5 Things That Don’t Make Sense About E.T. The Extra-Terrestrial

The star of E.T. the Extra-Terrestrial

Not every science fiction film needs to be shrouded in bleak themes and cataclysmic violence - Exhibit A: E.T. the Extra-Terrestrial. In 1982, director Steven Spielberg followed-up his worldwide hit Raiders of the Lost Ark with this heartwarming tale of friendship between a lost alien and the troubled young human boy who helps him find his way home.

Winner of four Academy Awards, including John Williams’ breathtaking score, E.T., which recently had a pseudo-sequel in the form of an ad that reunites the creature with a grown-up Elliott (Henry Thomas), is a prime example of emotionally lasting, gorgeously executed cinematic perfection. Well, at least we thought it was perfect.

Admittedly, it took some especially deep analysis and a little imagination, but I was able to spot just a handful flaws and amusing nitpicks that may have gone over the heads of some of fans of this masterpiece. These are five things about E.T. the Extra-Terrestrial that do not make the most sense.

The ghost costume in E.T. the Extra-Terrestrial

Mary Has No Suspicions Over “Her Daughter’s” Halloween Costume

Elliott and his brother, Michael (Robert MacNaughton), have a plan to safely and discreetly smuggle E.T. out of their house and into the woods to use their makeshift communication device to their alien friend can “phone home.” The idea is to dress E.T. as a ghost for Halloween and trick ‘r treat until dark when he and Elliott can depart to the woods to make the interplanetary call. The biggest hurdle in their plan is to convince their mother, Mary (Dee Wallace), that the one under the sheet is their little sister, Gertie (Drew Barrymore), and that is where the most glaring flaw in their operation lies.

Whether the first thing you notice about the ghost costume is that the eye holes are inhumanly far apart or that the head underneath matches the figure of a 3 foot toad more than 7-year-old girl, it would be clear to even a stranger that it is not Gertie under that sheet, let alone a human child in general, so how does is this not suspicious to Mary? Not to mention, would it not have also been a source of concern for her that her child appeared to have shrunk about a foot in height (which E.T.’s extendable neck could have fixed anyway)? 

To be fair, Mary is a single mother distracted by a variety of other responsibilities on her plate, so it is understandable that an oddly shaped Halloween costume might not be the most pressing issue on her mind, but, regardless, it should not have been that easy for the boys to convince their mom that was her own daughter under there.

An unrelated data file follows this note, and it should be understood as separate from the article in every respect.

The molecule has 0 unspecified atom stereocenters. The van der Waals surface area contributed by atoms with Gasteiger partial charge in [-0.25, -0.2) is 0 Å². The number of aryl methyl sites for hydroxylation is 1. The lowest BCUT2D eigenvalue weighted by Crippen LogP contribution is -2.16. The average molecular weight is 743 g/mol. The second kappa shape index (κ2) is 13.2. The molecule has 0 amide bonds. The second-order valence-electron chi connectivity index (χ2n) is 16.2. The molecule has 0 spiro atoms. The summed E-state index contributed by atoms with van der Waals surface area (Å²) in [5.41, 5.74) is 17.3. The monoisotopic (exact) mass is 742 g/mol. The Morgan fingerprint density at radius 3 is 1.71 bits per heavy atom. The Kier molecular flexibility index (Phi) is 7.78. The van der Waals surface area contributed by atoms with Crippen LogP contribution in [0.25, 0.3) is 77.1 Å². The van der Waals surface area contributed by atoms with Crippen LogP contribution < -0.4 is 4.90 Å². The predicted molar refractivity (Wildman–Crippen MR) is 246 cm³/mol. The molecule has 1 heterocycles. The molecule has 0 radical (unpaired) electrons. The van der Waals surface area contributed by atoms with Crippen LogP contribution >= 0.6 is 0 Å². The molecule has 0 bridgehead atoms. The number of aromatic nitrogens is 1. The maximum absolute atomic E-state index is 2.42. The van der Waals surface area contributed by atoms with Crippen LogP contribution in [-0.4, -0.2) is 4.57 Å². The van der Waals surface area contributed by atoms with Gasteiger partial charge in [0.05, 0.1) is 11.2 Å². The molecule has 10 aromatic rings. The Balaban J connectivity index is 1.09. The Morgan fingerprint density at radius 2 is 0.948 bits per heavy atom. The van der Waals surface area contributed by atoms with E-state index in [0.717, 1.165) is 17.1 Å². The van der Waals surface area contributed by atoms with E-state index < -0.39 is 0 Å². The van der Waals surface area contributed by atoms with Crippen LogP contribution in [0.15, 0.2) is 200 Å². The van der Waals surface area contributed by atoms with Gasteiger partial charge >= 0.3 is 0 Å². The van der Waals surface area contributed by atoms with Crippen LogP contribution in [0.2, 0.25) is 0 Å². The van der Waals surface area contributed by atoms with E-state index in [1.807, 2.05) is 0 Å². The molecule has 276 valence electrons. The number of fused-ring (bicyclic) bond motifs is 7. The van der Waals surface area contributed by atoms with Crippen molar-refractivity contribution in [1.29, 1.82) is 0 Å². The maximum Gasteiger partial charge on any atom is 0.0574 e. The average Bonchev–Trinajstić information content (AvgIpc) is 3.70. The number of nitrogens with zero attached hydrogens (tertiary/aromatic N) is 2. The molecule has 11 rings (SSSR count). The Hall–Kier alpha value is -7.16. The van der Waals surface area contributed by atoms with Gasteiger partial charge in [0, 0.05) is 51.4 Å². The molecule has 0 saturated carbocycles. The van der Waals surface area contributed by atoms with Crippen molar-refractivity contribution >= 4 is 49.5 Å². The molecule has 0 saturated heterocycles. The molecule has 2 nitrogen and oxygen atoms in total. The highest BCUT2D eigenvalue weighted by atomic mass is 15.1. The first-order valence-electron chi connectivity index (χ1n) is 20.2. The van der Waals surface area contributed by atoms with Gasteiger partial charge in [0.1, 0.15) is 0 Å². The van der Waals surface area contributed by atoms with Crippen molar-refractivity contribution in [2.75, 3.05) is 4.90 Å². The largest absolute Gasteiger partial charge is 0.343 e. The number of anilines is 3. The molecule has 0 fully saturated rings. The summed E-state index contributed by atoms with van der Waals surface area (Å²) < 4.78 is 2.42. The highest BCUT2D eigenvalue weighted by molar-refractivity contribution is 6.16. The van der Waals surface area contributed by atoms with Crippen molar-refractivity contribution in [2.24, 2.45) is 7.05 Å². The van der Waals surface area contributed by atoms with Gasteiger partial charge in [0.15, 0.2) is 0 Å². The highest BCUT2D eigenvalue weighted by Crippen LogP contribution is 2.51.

The astronaut in E.T. the Extra-Terrestrial

Where Did The G-Men Get An Astronaut Suit?

At the climax of E.T. the Extra-Terrestrial, Elliott comes to the frightening realization that he is not the only one aware of his alien friend’s earthly presence, nor the only one anticipating the return of his species, when he and his family get a surprise visit. As soon as the G-Men, whose tracking of E.T. has been hinted at throughout the film, make their way into their home, Elliot knows that these people want to take his sick friend away from him. However, if it were my door they were knocking on, my first question upon first laying eyes at this stranger would have been, “Did you make a wrong turn at Saturn?”

While the protective suits the G-Men wear as they are approaching are obviously hazmat suits, the first person to enter the household is clearly wearing what appears to be a fully automated astronaut suit - helmet, jetpack, and all - and, unless I missed a part where it was mentioned that NASA was involved in this operation, I am not sure what the purpose of this outfit is. Has astronaut gear proven to be far more effective in preventing contamination and the initial visitor wanted to be extra careful when exposing himself to a non-human migrant, or did they feel that E.T. might feel more comfortable if first approached by a fellow space explorer? Well, it certainly did not make the family feel comfortable, nor does the movie do much make the reason for his astronautical appearance clear.

Elliott and the gang on their bikes in E.T. the Extra-Terrestrial

How Are Children On Bikes Able To Outrun Police Cars?